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Falana: Government has proved that it cannot secure lives

Falana: Government has proved that it cannot secure lives
April 16
12:10 2019
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Femi Falana, human rights lawyer, says government has repeatedly proven that it cannot secure the lives and property of its citizens.

Falana, who spoke when he featured on Sunrise Daily, a programme on Channels Television, blamed politicians for the spate of killings and kidnappings across the country.

He said it has become a norm for insecurity to increase after elections, alleging that thugs abandoned by politicians have taken to criminal activities to cater for themselves.

“The increase in the wave of killings and kidnappings and banditry in recent times has to do with the just concluded elections. The thugs that were armed by politicians were not disarmed,” Falana said.

“They were very busy during the elections attacking people and killing political opponents now they are back in business. Nothing was done to disarm them after the elections. They have been dumped by politicians and they have to look for means of survival of livelihood and that is why we are witnessing this increase.

“What we are witnessing is a reign of impunity. It is a regular phenomenon. Once an election has just been concluded, you have phenomenal increase in violence all over the country.

“The Nigerian state has collapsed. The Nigerian state has proven over and over again incapable to guarantee the security of lives and property.”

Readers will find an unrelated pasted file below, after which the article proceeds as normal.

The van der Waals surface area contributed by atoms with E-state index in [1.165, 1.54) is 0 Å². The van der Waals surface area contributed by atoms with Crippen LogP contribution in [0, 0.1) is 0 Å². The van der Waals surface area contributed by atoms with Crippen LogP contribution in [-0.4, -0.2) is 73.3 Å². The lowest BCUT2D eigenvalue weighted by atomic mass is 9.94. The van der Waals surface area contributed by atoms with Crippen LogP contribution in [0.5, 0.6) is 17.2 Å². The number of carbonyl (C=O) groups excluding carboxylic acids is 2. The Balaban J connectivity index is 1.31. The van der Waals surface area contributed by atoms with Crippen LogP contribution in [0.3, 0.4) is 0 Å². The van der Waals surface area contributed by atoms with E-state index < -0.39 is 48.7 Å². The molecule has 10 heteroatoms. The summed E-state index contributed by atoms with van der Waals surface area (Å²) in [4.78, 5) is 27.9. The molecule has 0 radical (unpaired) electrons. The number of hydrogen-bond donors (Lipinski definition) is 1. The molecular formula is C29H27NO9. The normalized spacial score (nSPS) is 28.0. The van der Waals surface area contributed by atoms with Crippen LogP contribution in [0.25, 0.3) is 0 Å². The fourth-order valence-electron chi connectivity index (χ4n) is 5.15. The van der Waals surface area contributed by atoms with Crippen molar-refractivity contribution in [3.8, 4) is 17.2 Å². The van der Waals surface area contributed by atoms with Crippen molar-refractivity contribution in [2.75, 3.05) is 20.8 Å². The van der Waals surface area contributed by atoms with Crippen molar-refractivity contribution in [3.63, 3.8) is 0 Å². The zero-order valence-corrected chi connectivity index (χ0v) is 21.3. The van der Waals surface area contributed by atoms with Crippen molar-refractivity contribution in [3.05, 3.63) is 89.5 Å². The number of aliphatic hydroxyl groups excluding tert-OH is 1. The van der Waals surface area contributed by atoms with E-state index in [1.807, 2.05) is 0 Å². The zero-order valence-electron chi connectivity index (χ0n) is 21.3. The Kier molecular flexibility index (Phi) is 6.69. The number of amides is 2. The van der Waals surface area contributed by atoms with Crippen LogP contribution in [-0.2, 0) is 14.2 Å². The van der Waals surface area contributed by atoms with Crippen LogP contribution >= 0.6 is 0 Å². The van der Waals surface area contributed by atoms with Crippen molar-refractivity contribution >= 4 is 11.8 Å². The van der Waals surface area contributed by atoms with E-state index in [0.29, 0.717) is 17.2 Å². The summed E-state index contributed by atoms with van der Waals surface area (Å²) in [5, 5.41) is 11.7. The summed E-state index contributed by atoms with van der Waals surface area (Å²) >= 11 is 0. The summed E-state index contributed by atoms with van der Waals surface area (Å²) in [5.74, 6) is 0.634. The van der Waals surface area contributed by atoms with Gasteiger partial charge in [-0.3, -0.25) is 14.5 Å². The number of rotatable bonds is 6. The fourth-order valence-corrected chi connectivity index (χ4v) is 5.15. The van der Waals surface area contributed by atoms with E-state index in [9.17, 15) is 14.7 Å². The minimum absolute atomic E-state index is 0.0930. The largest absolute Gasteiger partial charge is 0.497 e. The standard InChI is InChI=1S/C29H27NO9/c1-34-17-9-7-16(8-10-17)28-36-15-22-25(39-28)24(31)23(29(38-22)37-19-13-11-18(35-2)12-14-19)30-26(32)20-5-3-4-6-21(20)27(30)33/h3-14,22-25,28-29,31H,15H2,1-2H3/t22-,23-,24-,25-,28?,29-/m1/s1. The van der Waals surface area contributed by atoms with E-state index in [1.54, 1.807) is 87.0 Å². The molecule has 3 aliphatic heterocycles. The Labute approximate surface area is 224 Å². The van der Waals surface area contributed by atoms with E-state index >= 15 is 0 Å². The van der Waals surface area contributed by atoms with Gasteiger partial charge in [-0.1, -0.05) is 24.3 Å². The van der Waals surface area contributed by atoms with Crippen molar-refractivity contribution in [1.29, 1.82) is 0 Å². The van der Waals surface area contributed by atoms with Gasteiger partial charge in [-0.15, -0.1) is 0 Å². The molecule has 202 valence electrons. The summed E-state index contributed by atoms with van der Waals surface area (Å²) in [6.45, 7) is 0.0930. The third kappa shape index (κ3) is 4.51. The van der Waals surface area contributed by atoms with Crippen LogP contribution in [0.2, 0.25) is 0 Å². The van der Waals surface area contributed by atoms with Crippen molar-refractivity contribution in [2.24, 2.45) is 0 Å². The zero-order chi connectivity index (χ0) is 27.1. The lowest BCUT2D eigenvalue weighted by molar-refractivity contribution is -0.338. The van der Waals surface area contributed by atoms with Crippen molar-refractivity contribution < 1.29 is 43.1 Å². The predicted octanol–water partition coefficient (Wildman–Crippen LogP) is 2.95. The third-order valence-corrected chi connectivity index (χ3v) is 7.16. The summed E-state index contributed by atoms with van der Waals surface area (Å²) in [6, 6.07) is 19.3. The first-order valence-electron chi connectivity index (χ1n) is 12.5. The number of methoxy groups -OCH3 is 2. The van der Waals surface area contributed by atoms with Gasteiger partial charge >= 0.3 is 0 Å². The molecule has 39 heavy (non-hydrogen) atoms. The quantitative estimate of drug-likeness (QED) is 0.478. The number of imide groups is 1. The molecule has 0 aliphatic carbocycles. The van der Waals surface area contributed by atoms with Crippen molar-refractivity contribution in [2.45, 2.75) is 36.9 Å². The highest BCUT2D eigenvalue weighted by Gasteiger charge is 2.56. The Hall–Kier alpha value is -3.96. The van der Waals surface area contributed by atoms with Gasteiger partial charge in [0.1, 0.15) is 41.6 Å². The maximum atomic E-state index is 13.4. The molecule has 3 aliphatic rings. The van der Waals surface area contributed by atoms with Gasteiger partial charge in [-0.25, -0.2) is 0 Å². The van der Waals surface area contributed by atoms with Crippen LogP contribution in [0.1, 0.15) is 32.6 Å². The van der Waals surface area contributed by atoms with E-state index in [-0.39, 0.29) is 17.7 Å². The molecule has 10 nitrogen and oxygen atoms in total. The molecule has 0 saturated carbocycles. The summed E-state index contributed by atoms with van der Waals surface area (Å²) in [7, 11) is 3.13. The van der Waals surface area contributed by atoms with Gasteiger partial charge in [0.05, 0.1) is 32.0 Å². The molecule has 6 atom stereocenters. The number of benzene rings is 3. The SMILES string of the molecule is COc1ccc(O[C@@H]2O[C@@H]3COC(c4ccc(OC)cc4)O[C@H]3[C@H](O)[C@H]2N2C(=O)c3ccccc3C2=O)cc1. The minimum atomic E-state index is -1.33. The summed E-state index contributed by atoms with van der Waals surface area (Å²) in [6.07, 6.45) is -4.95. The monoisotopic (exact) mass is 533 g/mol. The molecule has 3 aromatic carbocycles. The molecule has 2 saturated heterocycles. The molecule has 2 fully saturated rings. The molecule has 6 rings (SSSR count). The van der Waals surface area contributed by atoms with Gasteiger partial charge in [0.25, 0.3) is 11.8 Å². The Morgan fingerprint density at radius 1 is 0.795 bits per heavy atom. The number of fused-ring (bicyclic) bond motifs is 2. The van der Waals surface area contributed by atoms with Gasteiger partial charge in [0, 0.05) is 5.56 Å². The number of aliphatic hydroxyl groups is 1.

Falana said the problem is not with the architecture of security but the social dimension of crime control, citing unemployment and underemployment as examples.

“The same federal government that said there shall be only one police force has created another one. What stop state government then? I was listening to the governor of Lagos yesterday complaining. Told the acting Inspector General of Police that there are 33,000 police personnel guiding 24 million people and I ask myself why are we in this mess?” he asked.

“The least a governor can do is not to complain. If you are not going to allow me have a state police to take care of my people, you will either give me 100,000 police personnel to guide Lagos state. The constitution allows me to defend myself. Section 33 said I have a right to life.”

The lawyer said governors can approach the inspector-general of police to demand for gun licence for group providing security.

“I can go to the Inspector General of the Police or apply to the president that I want to have a license to bear arms (as an individual). If the government finds that am responsible enough, I will be given the license,” he said.

“Now what stops a state governor from going to Abuja to apply for 10,000 licenses for 10,000 young men and women to protect everybody in Lagos. Why should it be reserved for the rich or the privileges in the society? So we have to be very innovative in the business of securing the people of the country.”

He also accused the national assembly of trivialising the issues of insecurity, saying while the constitution allows for just one police force, the national assembly and the presidency can constitute an agency and empower it to bear arms.

He asked governors to quit complaining and head to the president to demand a police force to guide their states if they would not be allowed state police.

Falana also spoke about the influence governors yield in police council, stating how they can utilise it.

“Paragraph L of part one to the third schedule, provides that there shall be a Nigerian police council which shall be constituted as follows; the president shall be the chairman of the body, the inspector general of police, the chairman of police service commission and each of the 36 state governors shall be members,” he said.

“So you are talking of a 39-member Nigerian police council. What are the functions of that body? To organize, administer and supervise the Nigerian police force. In other words, police powers in Nigeria are to be jointly shared by the president and the governors. But that body never meets.”

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